[Bitcoin-development] F2Pool has enabled full replace-by-fee
elombrozo at gmail.com
Sat Jun 20 23:56:14 UTC 2015
> On Jun 20, 2015, at 4:47 PM, Eric Lombrozo <elombrozo at gmail.com> wrote:
>> On Jun 20, 2015, at 4:16 PM, Jorge Timón <jtimon at jtimon.cc> wrote:
>> On Fri, Jun 19, 2015 at 5:37 PM, Eric Lombrozo <elombrozo at gmail.com> wrote:
>>> The Bitcoin network was designed (or should be designed) with the requirement that it can withstand deliberate double-spend attacks that can come from anywhere at any time…
>> I disagree with this premise. Please, don't take this as an argument
>> from authority fallacy, but I will cite Satoshi to express what I
>> think the assumptions while using the system should be:
>> "As long as a majority of CPU power is controlled by nodes that are
>> not cooperating to attack the network, they'll generate the longest
>> chain and outpace attackers."
>> I can't say for sure what was meant by "attacking the network" in this
>> context but I personally mean trying to rewrite valid and
>> proof-of-work-timestamped history.
>> Unconfirmed transactions are simply not part of history yet. Ordering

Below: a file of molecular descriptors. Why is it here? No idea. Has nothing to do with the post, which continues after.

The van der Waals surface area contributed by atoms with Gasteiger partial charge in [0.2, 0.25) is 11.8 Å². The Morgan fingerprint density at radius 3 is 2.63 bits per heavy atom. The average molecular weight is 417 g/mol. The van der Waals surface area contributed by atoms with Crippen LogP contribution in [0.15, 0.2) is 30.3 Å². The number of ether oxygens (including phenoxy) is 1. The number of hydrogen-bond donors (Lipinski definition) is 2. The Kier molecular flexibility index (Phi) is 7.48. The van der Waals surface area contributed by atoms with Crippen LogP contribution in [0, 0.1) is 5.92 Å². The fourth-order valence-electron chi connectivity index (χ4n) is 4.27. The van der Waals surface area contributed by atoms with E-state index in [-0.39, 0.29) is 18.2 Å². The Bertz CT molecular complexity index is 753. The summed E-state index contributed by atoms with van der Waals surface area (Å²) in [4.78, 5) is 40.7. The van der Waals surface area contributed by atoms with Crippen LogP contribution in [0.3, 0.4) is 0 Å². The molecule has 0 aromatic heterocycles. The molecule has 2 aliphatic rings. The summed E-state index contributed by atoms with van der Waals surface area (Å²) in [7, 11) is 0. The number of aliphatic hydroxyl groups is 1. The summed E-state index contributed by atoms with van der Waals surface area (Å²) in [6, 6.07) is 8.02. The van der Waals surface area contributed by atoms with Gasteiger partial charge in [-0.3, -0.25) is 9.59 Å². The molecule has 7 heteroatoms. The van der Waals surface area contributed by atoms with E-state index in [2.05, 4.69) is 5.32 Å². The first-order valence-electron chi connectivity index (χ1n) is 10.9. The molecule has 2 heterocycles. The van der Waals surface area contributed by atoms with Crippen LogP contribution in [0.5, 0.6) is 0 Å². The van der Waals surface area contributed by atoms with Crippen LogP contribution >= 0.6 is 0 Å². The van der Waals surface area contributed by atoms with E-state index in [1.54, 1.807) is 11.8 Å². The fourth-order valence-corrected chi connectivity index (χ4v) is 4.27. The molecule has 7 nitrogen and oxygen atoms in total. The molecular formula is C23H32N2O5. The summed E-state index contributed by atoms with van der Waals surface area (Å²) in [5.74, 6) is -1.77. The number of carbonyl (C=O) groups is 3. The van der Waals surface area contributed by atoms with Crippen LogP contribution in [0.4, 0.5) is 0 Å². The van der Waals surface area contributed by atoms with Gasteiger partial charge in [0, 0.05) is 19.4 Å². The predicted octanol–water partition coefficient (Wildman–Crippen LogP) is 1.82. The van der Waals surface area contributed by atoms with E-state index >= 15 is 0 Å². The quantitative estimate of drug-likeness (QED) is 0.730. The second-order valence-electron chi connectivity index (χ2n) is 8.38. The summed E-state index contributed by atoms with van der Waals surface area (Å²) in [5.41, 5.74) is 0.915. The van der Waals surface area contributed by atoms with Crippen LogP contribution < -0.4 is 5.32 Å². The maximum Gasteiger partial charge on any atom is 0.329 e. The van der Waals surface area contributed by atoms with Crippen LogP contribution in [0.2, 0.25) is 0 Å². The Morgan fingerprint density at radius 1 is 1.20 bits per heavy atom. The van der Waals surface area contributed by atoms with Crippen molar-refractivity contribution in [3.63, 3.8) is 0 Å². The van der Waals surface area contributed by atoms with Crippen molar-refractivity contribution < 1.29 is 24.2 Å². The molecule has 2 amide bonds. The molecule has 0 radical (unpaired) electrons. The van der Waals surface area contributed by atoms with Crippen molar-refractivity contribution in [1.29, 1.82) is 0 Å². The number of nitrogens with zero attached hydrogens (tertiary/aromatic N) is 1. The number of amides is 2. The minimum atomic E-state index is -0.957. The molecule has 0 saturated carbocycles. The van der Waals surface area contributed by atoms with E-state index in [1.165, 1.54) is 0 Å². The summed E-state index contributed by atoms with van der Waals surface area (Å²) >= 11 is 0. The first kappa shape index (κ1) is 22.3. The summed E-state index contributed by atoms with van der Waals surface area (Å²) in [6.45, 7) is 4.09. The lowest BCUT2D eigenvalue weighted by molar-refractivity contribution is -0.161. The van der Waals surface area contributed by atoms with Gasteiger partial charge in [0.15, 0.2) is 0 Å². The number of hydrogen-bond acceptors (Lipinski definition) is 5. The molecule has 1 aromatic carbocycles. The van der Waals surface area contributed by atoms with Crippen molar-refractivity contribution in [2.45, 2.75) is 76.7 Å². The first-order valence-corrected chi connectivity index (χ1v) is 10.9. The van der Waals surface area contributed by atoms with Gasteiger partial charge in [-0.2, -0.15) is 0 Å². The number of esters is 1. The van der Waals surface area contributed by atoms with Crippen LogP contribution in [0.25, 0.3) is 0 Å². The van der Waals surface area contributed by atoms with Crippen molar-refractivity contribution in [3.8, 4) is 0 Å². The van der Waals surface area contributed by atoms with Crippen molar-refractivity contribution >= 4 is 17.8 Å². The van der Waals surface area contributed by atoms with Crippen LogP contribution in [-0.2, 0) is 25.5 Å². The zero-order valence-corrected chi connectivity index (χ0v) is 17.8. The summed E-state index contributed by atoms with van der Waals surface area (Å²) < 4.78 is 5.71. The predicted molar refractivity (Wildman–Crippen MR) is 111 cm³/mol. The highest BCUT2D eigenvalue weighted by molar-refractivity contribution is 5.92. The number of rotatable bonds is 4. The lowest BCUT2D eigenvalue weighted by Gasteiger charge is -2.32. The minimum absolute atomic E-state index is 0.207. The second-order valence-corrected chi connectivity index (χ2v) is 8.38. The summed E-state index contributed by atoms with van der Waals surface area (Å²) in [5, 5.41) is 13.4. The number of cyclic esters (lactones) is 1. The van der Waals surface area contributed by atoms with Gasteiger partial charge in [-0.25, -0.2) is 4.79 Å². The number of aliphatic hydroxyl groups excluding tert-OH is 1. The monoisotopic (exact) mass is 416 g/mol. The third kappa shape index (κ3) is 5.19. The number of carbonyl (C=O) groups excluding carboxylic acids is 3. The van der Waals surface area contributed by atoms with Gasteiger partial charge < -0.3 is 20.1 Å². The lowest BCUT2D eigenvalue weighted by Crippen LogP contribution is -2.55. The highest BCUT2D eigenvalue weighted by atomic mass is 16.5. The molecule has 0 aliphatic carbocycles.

>> unconfirmed transactions in a consensus compatible way without a
>> universal clock is impossible, that's why we're using proof of work in
>> the first place.
>> Alternative policies are NOT attacks on the network.
> Just to be clear, Jorge, I wasn’t suggesting that unconfirmed transactions are part of any sort of global consensus. In fact, they very much AREN’T. Which is exactly why it is extremely dangerous to accept unconfirmed transactions as final unless you clearly have assessed the risks and it makes sense for the particular business use case.
> - Eric Lombrozo
I think the misunderstanding was in perhaps my earlier statement seemed like I was suggesting that it’s the protocol’s responsibility to protect merchants from double-spends. On the contrary - I think we agree - the protocol CANNOT make any guarantees to ANYONE until we do converge on a history. The “design” I speak of here is more on the merchant side.
- Eric Lombrozo
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